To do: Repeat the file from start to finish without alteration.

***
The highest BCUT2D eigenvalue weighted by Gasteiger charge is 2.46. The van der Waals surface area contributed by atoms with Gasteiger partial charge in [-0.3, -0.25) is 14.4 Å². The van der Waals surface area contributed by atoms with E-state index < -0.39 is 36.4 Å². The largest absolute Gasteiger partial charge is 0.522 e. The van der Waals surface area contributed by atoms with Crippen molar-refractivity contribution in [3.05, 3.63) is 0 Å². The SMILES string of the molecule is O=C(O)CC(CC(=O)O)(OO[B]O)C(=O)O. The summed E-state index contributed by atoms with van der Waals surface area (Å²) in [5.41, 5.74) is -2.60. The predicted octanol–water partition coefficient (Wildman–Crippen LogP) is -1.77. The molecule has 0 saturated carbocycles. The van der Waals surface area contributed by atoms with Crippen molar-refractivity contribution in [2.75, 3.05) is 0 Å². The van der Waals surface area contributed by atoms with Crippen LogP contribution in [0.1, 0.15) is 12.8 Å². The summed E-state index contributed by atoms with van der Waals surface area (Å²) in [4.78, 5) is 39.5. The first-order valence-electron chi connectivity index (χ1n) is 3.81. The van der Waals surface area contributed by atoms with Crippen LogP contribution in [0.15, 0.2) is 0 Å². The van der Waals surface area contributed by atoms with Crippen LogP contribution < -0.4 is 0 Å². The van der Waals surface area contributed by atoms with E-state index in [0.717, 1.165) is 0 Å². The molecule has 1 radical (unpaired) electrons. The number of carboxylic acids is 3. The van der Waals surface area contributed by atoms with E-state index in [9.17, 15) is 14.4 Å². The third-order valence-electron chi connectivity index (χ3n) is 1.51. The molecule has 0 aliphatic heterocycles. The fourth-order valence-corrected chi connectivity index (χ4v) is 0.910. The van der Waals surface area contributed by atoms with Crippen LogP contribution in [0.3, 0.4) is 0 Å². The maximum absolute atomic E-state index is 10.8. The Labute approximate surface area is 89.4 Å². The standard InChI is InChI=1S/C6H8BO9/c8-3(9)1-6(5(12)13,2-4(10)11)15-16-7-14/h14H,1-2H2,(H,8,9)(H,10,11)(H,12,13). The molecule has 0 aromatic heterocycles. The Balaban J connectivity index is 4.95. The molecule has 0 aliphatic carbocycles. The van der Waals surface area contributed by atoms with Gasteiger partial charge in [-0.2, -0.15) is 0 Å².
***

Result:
The highest BCUT2D eigenvalue weighted by Gasteiger charge is 2.46. The van der Waals surface area contributed by atoms with Gasteiger partial charge in [-0.3, -0.25) is 14.4 Å². The van der Waals surface area contributed by atoms with E-state index < -0.39 is 36.4 Å². The largest absolute Gasteiger partial charge is 0.522 e. The van der Waals surface area contributed by atoms with Crippen molar-refractivity contribution in [3.05, 3.63) is 0 Å². The SMILES string of the molecule is O=C(O)CC(CC(=O)O)(OO[B]O)C(=O)O. The summed E-state index contributed by atoms with van der Waals surface area (Å²) in [5.41, 5.74) is -2.60. The predicted octanol–water partition coefficient (Wildman–Crippen LogP) is -1.77. The molecule has 0 saturated carbocycles. The van der Waals surface area contributed by atoms with Crippen molar-refractivity contribution in [2.75, 3.05) is 0 Å². The van der Waals surface area contributed by atoms with Crippen LogP contribution in [0.1, 0.15) is 12.8 Å². The summed E-state index contributed by atoms with van der Waals surface area (Å²) in [4.78, 5) is 39.5. The first-order valence-electron chi connectivity index (χ1n) is 3.81. The van der Waals surface area contributed by atoms with Crippen LogP contribution in [0.15, 0.2) is 0 Å². The van der Waals surface area contributed by atoms with Crippen LogP contribution < -0.4 is 0 Å². The van der Waals surface area contributed by atoms with E-state index in [0.717, 1.165) is 0 Å². The molecule has 1 radical (unpaired) electrons. The number of carboxylic acids is 3. The van der Waals surface area contributed by atoms with E-state index in [9.17, 15) is 14.4 Å². The third-order valence-electron chi connectivity index (χ3n) is 1.51. The molecule has 0 aliphatic heterocycles. The fourth-order valence-corrected chi connectivity index (χ4v) is 0.910. The van der Waals surface area contributed by atoms with Crippen LogP contribution in [0.3, 0.4) is 0 Å². The maximum absolute atomic E-state index is 10.8. The Labute approximate surface area is 89.4 Å². The standard InChI is InChI=1S/C6H8BO9/c8-3(9)1-6(5(12)13,2-4(10)11)15-16-7-14/h14H,1-2H2,(H,8,9)(H,10,11)(H,12,13). The molecule has 0 aromatic heterocycles. The Balaban J connectivity index is 4.95. The molecule has 0 aliphatic carbocycles. The van der Waals surface area contributed by atoms with Gasteiger partial charge in [-0.2, -0.15) is 0 Å².